“He was caught with a gun that he used to kill a girl,” said Asbenson. “He could have denied it was his. But he didn’t.”
Urdiales was arrested in 1997.
Asbenson testified against her attacker in three different trials. The California trial was in 2018.
“I didn’t want him there during my testimony, but it’s his right to be present,” said Asbenson. “At first, I wanted to be a warrior and inspirational when I took the stand. Show him how strong I was. He didn’t kill me. I survived. But, when I looked at the Jury, I realized they needed to hear exactly what happened that day – back then – from the person I was, not who I am now. They had to hear how terrifying it was and what he did to me. It was daunting being in front of him.”
The attack was on September 28, 1992. Asbenson says it with unhesitating confidence the date permanently seared into her soul.
Asbenson suffered terrible PTSD nightmares and sleep paralysis. She read everything she could about letting go of resentment, bitterness and anger. All the advice recommended forgiveness, something Asbenson could not bring herself to do.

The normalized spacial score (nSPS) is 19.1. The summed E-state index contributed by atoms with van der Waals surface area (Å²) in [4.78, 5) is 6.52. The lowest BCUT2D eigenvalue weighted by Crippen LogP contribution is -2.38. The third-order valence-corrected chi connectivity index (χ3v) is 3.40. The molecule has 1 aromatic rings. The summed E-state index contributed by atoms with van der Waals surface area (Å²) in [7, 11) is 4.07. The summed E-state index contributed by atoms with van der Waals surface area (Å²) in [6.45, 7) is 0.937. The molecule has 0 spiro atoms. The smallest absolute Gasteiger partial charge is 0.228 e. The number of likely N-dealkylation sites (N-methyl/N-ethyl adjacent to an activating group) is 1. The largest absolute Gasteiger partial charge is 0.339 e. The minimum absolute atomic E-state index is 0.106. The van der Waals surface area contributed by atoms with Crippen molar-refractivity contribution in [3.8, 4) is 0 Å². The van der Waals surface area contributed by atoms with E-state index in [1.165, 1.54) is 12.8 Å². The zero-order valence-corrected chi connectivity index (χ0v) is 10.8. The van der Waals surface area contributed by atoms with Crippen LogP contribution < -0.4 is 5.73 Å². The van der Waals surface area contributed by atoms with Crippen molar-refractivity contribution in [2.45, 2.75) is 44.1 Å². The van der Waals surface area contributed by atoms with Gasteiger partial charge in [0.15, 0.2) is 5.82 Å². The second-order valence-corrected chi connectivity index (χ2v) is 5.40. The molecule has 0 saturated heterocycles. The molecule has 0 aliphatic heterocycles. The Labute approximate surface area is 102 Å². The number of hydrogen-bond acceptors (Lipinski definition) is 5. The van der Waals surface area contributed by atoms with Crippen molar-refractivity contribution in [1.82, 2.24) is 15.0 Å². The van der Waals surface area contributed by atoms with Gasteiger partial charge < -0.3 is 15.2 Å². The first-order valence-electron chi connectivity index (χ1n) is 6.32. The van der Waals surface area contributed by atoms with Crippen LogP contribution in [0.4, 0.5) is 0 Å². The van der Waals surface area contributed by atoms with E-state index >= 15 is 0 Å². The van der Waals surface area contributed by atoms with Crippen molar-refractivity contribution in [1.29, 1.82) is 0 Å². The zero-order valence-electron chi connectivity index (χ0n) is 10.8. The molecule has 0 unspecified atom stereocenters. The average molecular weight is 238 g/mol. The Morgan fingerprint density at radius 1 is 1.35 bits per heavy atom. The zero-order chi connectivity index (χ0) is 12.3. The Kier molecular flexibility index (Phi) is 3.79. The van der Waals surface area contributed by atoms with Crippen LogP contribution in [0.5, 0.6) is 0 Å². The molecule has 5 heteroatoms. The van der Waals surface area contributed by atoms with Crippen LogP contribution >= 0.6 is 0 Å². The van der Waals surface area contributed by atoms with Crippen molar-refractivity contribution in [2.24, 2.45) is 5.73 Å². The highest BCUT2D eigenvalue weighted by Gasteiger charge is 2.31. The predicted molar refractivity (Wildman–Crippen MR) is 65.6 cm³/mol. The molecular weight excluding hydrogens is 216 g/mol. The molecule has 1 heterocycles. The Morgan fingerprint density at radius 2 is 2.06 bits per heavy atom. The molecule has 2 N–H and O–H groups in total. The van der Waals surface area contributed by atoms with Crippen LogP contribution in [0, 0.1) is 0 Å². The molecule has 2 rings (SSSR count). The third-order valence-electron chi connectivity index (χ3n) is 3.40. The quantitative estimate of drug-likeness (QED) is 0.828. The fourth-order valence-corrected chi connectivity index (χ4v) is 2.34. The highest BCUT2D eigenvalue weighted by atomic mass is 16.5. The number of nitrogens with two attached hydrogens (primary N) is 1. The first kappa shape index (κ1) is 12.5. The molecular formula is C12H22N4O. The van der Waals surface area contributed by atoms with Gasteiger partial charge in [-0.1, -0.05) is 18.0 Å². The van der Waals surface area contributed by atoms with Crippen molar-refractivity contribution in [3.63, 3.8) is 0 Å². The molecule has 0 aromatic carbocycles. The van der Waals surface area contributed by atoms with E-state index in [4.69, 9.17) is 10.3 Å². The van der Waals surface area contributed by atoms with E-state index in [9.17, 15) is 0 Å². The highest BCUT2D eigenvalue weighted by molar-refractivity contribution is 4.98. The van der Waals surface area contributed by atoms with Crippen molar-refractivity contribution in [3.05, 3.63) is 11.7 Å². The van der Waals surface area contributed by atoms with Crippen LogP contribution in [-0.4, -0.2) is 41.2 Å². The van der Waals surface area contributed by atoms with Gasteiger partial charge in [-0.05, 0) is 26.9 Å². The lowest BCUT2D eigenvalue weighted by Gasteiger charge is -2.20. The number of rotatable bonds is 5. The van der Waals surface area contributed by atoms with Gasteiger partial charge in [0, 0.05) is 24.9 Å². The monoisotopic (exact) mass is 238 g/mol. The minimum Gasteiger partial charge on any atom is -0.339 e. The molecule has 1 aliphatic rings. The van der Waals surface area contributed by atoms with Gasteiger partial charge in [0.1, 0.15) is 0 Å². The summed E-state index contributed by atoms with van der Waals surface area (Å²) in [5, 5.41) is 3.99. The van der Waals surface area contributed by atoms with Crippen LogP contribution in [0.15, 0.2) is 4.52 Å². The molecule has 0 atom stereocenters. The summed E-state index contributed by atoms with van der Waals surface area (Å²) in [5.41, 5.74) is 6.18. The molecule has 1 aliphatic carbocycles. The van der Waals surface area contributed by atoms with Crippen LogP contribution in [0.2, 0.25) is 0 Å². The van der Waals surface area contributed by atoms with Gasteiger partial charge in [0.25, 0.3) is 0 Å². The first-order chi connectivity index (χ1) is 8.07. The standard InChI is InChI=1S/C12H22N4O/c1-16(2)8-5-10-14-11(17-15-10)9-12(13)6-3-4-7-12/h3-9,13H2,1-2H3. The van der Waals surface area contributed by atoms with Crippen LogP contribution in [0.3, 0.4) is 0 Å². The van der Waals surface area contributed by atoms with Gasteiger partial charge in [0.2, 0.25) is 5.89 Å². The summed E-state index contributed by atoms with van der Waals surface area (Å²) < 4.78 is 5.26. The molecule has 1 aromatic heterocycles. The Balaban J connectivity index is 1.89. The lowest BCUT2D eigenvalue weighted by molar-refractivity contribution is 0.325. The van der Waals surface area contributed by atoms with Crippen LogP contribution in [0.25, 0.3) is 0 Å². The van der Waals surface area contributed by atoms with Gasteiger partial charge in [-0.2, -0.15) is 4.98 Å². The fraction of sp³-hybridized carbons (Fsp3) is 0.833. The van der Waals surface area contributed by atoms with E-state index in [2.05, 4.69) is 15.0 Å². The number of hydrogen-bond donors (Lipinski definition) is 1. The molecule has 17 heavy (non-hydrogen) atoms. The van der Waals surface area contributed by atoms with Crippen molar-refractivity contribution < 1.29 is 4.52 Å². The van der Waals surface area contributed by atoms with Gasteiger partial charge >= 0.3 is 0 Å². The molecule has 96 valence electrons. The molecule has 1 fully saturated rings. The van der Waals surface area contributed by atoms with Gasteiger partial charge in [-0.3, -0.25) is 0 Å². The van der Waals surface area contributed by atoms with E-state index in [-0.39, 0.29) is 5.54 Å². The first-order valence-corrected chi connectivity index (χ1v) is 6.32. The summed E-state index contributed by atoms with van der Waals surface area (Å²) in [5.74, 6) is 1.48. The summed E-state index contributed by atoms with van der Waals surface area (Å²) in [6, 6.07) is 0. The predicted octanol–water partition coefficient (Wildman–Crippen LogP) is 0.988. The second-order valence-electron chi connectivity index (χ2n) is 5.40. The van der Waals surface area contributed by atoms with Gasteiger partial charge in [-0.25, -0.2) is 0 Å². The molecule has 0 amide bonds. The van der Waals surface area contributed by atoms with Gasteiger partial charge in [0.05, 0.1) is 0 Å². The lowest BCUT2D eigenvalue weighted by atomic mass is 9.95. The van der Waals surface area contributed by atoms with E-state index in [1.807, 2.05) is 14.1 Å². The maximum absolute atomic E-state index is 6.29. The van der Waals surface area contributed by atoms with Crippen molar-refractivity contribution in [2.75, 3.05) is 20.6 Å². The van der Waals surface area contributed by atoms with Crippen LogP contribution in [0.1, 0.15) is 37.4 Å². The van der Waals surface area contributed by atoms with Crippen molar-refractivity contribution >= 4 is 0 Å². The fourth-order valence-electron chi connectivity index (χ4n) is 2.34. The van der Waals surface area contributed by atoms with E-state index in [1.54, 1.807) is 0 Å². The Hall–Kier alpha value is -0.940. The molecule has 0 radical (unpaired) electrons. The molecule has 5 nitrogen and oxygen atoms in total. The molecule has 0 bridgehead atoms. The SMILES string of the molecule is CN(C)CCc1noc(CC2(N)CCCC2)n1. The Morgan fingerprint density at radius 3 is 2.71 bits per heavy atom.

“The families of the other victims and I spoke at the sentencing,” said Asbenson. “Up to that time, I had not forgiven him. But, in the moment, I did, and it was a relief. I was made of concrete and then I became light as a bird.”
Asbenson’s PTSD nightmares stopped.
“Forgiving someone isn’t about saying ‘What you did was okay,’” said Asbenson. “It’s about putting it behind you and saying ‘it’s not on me. It’s on you.’”
Asbenson went as far as to thank her attacker for letting her breathe. (He strangled her until she blacked out.) She went down a list of the things she was grateful for. According to Asbenson, none of the families were hostile toward the killer, but only spoke about the beauty and goodness of those they lost.
Urdiales was convicted and sentenced to death. He was transferred to San Quentin where he hanged himself a week later. Asbenson believes the evil inside his whole body turned on him.
“He couldn’t feed off our anger anymore,” Asbenson said.